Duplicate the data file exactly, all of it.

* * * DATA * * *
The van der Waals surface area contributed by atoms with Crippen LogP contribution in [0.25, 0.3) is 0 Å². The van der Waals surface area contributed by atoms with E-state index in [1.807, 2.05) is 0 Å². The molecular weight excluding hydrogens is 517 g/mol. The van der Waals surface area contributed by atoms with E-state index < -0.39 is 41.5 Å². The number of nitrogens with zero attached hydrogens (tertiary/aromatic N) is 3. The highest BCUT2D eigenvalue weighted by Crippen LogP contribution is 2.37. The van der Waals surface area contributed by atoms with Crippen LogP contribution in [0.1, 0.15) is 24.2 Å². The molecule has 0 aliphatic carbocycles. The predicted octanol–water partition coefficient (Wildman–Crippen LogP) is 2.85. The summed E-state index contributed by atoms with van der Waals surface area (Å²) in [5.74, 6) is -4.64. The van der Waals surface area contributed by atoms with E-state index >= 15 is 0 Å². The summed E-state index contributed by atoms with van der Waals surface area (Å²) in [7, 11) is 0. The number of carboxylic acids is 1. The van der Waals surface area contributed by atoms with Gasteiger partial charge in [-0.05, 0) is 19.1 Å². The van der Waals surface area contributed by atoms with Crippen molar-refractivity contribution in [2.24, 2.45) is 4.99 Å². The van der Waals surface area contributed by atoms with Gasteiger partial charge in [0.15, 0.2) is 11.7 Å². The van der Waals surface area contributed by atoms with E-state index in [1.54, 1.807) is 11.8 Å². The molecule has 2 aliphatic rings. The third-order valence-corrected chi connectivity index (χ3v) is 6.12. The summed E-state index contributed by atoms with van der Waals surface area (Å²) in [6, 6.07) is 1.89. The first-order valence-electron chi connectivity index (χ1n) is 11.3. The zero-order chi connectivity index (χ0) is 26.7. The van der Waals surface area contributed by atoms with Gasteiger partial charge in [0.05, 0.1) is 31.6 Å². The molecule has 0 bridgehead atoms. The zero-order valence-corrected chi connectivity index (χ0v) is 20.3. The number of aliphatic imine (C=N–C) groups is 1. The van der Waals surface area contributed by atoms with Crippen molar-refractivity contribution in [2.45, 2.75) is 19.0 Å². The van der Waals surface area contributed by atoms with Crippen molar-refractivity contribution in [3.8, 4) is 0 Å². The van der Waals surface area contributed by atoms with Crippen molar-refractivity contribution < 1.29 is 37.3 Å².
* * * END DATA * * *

The van der Waals surface area contributed by atoms with Crippen LogP contribution in [0.25, 0.3) is 0 Å². The van der Waals surface area contributed by atoms with E-state index in [1.807, 2.05) is 0 Å². The molecular weight excluding hydrogens is 517 g/mol. The van der Waals surface area contributed by atoms with E-state index < -0.39 is 41.5 Å². The number of nitrogens with zero attached hydrogens (tertiary/aromatic N) is 3. The highest BCUT2D eigenvalue weighted by Crippen LogP contribution is 2.37. The van der Waals surface area contributed by atoms with Crippen LogP contribution in [0.1, 0.15) is 24.2 Å². The molecule has 0 aliphatic carbocycles. The predicted octanol–water partition coefficient (Wildman–Crippen LogP) is 2.85. The summed E-state index contributed by atoms with van der Waals surface area (Å²) in [5.74, 6) is -4.64. The van der Waals surface area contributed by atoms with E-state index >= 15 is 0 Å². The summed E-state index contributed by atoms with van der Waals surface area (Å²) in [7, 11) is 0. The number of carboxylic acids is 1. The van der Waals surface area contributed by atoms with Gasteiger partial charge in [-0.05, 0) is 19.1 Å². The van der Waals surface area contributed by atoms with Crippen molar-refractivity contribution in [2.24, 2.45) is 4.99 Å². The van der Waals surface area contributed by atoms with Gasteiger partial charge in [0.15, 0.2) is 11.7 Å². The van der Waals surface area contributed by atoms with E-state index in [1.54, 1.807) is 11.8 Å². The molecule has 2 aliphatic rings. The third-order valence-corrected chi connectivity index (χ3v) is 6.12. The summed E-state index contributed by atoms with van der Waals surface area (Å²) in [6, 6.07) is 1.89. The first-order valence-electron chi connectivity index (χ1n) is 11.3. The zero-order chi connectivity index (χ0) is 26.7. The van der Waals surface area contributed by atoms with Gasteiger partial charge in [0.05, 0.1) is 31.6 Å². The molecule has 0 bridgehead atoms. The zero-order valence-corrected chi connectivity index (χ0v) is 20.3. The number of aliphatic imine (C=N–C) groups is 1. The van der Waals surface area contributed by atoms with Crippen molar-refractivity contribution in [2.45, 2.75) is 19.0 Å². The van der Waals surface area contributed by atoms with Crippen molar-refractivity contribution in [3.8, 4) is 0 Å². The van der Waals surface area contributed by atoms with Crippen molar-refractivity contribution < 1.29 is 37.3 Å².